In a child custody proceeding pursuant to Family Court Act article 6, the father appeals, as limited by his brief, from so much of an order of the Family Court, Suffolk County (Lechtrecker, Ct. Atty. Ref.), dated January 21, 2009, as, upon awarding him residential custody of the subject children, directed him to transport the subject children to Pennsylvania Station in Manhattan for visitation with the mother, and the mother cross-appeals, as limited by her brief, from so much of the same order as awarded the father residential custody of the subject children.
Published by New York State Law Reporting Bureau pursuant to Judiciary Law § 431.
This opinion is uncorrected and subject to revision before publication in the Official Reports.
MARK C. DILLON, J.P., FRED T. SANTUCCI, L. PRISCILLA HALL and PLUMMER E. LOTT, JJ.
(Docket Nos. V-11669-08, V-11670-08)
ORDERED that the order is affirmed insofar as appealed and cross-appealed from, without costs or disbursements.
"The essential consideration in any custody controversy is the best interests of the child" (Matter of Dwyer-Hayde v Forcier, 67 AD3d 1011, 1011, lv denied 14 NY3d 703). "In determining the best interests of the child, the court must evaluate the totality of [the] circumstances" (Nicholas T. v Christine T., 42 AD3d 526, 527 [internal quotation marks omitted]). "Factors to be considered in determining the child's best interests include the quality of the home environment and the parental guidance the custodial parent provides for the child, the ability of each parent to provide for the child's emotional and intellectual development, the financial status and ability of each parent to provide for the child, the relative fitness of the respective parents, and the effect an award of custody to one parent might have on the child's relationship with the other parent" (Matter of Elliott v Felder, 69 AD3d 623, 623). "Along with the factors considered in any custody determination, the court must also consider the stability and continuity afforded by maintaining the present arrangement" (Matter of Lightbody v Lightbody, 42 AD3d 537, 537-538). Moreover, " where a hearing court has conducted a complete evidentiary hearing, its finding must be accorded great weight, and its grant of custody will not be disturbed unless it lacks a sound and substantial basis in the record'" (Matter of Dwyer-Hayde v Forcier, 67 AD3d at 1011, quoting Nicholas T. v Christine T., 42 AD3d at 527; Matter of Brian S. v Stephanie P., 34 AD3d 685, 685; see Eschbach v Eschbach, 56 NY2d 167, 173).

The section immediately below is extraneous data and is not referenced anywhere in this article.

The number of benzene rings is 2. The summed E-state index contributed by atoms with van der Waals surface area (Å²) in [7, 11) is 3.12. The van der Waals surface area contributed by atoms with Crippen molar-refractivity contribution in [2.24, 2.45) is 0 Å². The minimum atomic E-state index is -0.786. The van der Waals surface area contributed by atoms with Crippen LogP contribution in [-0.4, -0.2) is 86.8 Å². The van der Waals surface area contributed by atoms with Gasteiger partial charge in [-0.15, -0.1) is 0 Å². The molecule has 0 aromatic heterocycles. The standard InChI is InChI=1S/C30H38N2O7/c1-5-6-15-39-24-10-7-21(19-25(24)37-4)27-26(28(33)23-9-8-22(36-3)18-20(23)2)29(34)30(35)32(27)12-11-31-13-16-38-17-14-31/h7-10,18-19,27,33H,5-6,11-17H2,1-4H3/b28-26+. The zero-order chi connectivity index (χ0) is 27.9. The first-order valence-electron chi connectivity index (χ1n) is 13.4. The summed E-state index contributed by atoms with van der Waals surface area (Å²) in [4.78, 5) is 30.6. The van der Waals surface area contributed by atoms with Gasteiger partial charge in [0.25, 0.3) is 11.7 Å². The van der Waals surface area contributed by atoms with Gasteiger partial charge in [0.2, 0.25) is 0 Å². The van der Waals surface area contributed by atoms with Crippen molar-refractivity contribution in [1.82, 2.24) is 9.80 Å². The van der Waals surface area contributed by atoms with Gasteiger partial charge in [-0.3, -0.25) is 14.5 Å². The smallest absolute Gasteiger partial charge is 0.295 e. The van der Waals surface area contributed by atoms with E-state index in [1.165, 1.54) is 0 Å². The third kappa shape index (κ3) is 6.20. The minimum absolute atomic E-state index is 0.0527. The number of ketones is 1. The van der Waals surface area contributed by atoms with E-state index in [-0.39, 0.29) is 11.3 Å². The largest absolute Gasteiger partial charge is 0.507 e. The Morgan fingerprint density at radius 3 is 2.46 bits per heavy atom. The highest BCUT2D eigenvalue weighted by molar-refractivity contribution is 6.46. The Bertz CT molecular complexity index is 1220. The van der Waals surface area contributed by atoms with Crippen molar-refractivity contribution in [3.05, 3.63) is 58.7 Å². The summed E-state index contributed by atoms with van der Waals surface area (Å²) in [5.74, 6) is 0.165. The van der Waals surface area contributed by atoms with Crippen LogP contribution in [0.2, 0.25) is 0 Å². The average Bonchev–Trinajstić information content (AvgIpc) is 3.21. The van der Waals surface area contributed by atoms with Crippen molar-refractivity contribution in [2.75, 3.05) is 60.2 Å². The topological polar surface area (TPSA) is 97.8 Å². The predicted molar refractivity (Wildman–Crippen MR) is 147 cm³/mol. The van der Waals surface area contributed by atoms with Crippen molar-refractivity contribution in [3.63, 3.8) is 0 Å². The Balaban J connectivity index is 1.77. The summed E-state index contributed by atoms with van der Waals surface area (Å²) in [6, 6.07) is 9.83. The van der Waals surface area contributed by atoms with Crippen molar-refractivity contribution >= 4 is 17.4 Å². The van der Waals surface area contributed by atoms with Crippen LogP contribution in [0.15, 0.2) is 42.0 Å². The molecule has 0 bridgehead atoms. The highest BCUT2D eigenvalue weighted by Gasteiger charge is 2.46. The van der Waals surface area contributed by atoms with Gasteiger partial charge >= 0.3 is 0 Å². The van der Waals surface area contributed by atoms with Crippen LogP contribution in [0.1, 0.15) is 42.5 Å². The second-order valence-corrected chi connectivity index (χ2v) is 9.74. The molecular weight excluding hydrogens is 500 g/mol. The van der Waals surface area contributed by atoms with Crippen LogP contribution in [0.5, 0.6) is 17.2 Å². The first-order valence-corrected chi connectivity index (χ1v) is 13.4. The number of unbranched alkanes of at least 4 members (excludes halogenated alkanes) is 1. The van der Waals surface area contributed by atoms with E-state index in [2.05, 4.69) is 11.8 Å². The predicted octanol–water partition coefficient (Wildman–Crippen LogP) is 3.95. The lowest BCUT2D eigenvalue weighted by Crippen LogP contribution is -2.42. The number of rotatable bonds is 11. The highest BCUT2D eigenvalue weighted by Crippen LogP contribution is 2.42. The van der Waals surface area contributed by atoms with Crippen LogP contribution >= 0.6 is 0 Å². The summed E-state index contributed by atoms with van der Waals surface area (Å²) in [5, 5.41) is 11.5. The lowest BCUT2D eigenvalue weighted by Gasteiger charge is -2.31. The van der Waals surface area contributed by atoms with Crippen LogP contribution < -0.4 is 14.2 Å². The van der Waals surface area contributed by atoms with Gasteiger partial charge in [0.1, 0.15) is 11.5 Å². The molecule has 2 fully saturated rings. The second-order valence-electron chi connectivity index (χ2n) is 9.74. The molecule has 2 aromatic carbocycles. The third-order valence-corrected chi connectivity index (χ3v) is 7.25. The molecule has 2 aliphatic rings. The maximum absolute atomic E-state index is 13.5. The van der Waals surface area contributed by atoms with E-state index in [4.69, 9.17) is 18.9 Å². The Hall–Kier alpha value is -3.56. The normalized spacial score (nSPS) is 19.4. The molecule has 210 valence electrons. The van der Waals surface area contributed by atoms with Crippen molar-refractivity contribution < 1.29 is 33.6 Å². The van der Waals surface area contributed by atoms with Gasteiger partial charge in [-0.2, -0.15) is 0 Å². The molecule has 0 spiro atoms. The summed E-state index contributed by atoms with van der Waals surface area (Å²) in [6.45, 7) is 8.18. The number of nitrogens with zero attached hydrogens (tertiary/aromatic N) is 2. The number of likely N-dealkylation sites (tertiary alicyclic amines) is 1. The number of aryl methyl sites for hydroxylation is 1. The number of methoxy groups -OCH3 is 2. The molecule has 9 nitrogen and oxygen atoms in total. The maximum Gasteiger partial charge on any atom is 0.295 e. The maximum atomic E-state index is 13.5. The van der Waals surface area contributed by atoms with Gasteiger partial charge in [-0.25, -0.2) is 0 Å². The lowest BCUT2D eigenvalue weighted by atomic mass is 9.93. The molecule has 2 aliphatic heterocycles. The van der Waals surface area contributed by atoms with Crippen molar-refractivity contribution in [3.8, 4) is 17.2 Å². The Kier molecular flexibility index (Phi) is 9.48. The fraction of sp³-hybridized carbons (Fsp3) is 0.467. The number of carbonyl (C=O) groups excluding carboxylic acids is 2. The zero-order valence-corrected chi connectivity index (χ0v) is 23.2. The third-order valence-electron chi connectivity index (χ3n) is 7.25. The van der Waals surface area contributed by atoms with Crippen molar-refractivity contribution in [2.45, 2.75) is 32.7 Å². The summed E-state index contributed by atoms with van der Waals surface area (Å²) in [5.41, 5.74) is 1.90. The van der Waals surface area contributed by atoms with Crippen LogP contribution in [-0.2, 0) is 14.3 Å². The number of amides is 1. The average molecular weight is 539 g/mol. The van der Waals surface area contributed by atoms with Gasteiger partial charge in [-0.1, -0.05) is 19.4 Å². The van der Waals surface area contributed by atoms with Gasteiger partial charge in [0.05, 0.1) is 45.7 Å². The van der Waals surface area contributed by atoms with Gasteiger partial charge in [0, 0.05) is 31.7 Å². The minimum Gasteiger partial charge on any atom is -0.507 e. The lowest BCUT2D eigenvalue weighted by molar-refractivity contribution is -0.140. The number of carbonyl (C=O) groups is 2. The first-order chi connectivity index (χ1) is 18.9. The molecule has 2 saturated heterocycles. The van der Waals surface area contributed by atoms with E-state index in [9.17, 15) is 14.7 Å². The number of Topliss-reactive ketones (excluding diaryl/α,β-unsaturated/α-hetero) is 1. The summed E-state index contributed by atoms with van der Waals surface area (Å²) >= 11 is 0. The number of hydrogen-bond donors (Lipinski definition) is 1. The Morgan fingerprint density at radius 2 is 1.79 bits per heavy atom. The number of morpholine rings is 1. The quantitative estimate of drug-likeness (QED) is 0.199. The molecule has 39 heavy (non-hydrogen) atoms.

Contrary to the mother's contention, there is sound support in the record for the determination that an award of residential custody to the father was in the children's best interests (see Matter of Elliott v Felder, 69 AD3d at 623; Matter of Dwyer-Hayde v Forcier, 67 AD3d at 1011; Matter of Lightbody v Lightbody, 42 AD3d at 537-538). The father testified as to the arrangements he had made for the children's care since the mother left the household. Further, the evidence indicated that the children continued to live in the same house near their friends and to attend the only school they ever had attended, in which they were doing well. Under these circumstances, the best interests of the children would best be served by preserving the status quo and awarding the father residential custody of the subject children (see Matter of Larkin v White, 64 AD3d 707, 709).
There was also a sound and substantial basis in the record for the determination to continue the visitation arrangement, whereby the father transports the children from his home in Suffolk County to Pennsylvania Station in Manhattan for their twice-monthly visitation with the mother, who resides in New York City.
The parties' remaining contentions are without merit.
DILLON, J.P., SANTUCCI, HALL and LOTT, JJ., concur.
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